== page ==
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International Reserves; Precautionary vs. Mercantilist Views, Theory, and Evidence

  • Joshua Aizenman
  • Jaewoo Lee

This paper compares the importance of precautionary and mercantilist motives in the hoarding of international reserves by developing countries. Overall, empirical results support precautionary motives; in particular, a more liberal capital account regime increases international reserves. Theoretically, large precautionary demand for international reserves arises as a self-insurance to avoid costly liquidation of long-term projects when the economy is susceptible to sudden stops. The welfare gain from the optimal management of international reserves is of a first-order magnitude, reducing the welfare cost of liquidity shocks from a first-order to a second-order magnitude.

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Paper provided by International Monetary Fund in its series IMF Working Papers with number 05/198.

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Length: 30
Date of creation: 01 Oct 2005
Date of revision:
Handle: RePEc:imf:imfwpa:05/198
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  1. Joshua Aizenman & Nancy P. Marion, 2002. "The high demand for international reserves in the Far East: what's going on?," Proceedings, Federal Reserve Bank of San Francisco, issue Sep.
  2. Reinhart, Carmen & Kaminsky, Graciela, 1999. "The twin crises: The causes of banking and balance of payments problems," MPRA Paper 14081, University Library of Munich, Germany.
  3. Prisman, Eliezer Z. & Slovin, Myron B. & Sushka, Marie E., 1986. "A general model of the banking firm under conditions of monopoly, uncertainty, and recourse," Journal of Monetary Economics, Elsevier, vol. 17(2), pages 293-304, March.
  4. Joshua Aizenman & Yeonho Lee & Yeongseop Rhee, 2004. "International Reserves Management and Capital Mobility in a Volatile World: Policy Considerations and a Case Study of Korea," NBER Working Papers 10534, National Bureau of Economic Research, Inc.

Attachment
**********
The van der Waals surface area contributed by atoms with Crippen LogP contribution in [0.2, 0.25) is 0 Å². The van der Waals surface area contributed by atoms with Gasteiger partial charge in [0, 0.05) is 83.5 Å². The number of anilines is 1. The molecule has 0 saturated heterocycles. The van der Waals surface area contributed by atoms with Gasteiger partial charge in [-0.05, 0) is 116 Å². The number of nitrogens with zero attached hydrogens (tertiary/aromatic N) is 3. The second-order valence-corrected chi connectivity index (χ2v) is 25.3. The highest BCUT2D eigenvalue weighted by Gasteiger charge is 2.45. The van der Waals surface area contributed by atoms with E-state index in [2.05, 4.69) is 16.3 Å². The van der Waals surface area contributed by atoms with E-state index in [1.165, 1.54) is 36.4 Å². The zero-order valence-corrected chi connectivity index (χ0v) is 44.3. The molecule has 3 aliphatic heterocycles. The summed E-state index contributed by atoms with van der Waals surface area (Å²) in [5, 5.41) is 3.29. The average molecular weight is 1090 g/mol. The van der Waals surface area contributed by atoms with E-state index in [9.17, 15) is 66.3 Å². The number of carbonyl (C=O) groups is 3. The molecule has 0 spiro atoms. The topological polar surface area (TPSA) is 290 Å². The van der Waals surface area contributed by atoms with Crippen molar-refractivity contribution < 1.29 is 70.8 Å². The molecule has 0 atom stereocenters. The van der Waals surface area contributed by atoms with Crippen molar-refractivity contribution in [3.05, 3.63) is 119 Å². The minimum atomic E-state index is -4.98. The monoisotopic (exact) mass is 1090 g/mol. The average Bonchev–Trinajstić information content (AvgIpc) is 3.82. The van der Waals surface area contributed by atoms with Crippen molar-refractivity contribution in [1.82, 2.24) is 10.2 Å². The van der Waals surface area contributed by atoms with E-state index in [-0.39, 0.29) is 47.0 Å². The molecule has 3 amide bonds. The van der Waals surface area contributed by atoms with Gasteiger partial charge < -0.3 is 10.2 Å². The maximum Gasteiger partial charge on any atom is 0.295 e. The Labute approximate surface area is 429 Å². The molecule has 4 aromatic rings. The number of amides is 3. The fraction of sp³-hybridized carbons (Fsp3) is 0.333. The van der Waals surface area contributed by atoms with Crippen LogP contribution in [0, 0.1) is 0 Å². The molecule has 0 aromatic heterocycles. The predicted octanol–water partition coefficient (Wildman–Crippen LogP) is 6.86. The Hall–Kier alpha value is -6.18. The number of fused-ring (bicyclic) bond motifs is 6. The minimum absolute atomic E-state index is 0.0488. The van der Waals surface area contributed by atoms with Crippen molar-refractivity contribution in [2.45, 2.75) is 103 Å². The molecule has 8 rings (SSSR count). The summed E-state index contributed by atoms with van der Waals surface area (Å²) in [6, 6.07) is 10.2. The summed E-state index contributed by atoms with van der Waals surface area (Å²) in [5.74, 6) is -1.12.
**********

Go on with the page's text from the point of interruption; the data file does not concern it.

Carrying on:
5. Michael P. Dooley & David Folkerts-Landau & Peter Garber, 2003. "An Essay on the Revived Bretton Woods System," NBER Working Papers 9971, National Bureau of Economic Research, Inc.
  6. Hutchison, Michael M & Noy, Ilan, 2005. "How Bad Are Twins? Output Costs of Currency and Banking Crises," Journal of Money, Credit and Banking, Blackwell Publishing, vol. 37(4), pages 725-52, August.
  7. Sebastian Edwards, 2005. "Capital Controls, Sudden Stops and Current Account Reversals," NBER Working Papers 11170, National Bureau of Economic Research, Inc.
  8. Jaewoo Lee, 2004. "Insurance Value of International Reserves; An Option Pricing Approach," IMF Working Papers 04/175, International Monetary Fund.
  9. Eswar Prasad & Shang-Jin Wei, 2007. "The Chinese Approach to Capital Inflows: Patterns and Possible Explanations," NBER Chapters, in: Capital Controls and Capital Flows in Emerging Economies: Policies, Practices and Consequences, pages 421-480 National Bureau of Economic Research, Inc.
  10. Kravis, Irving B, 1984. "Comparative Studies of National Incomes and Prices," Journal of Economic Literature, American Economic Association, vol. 22(1), pages 1-39, March.
  11. Bryant, John, 1980. "A model of reserves, bank runs, and deposit insurance," Journal of Banking & Finance, Elsevier, vol. 4(4), pages 335-344, December.
  12. Ben-Bassat, Avraham & Gottlieb, Daniel, 1992. "Optimal international reserves and sovereign risk," Journal of International Economics, Elsevier, vol. 33(3-4), pages 345-362, November.
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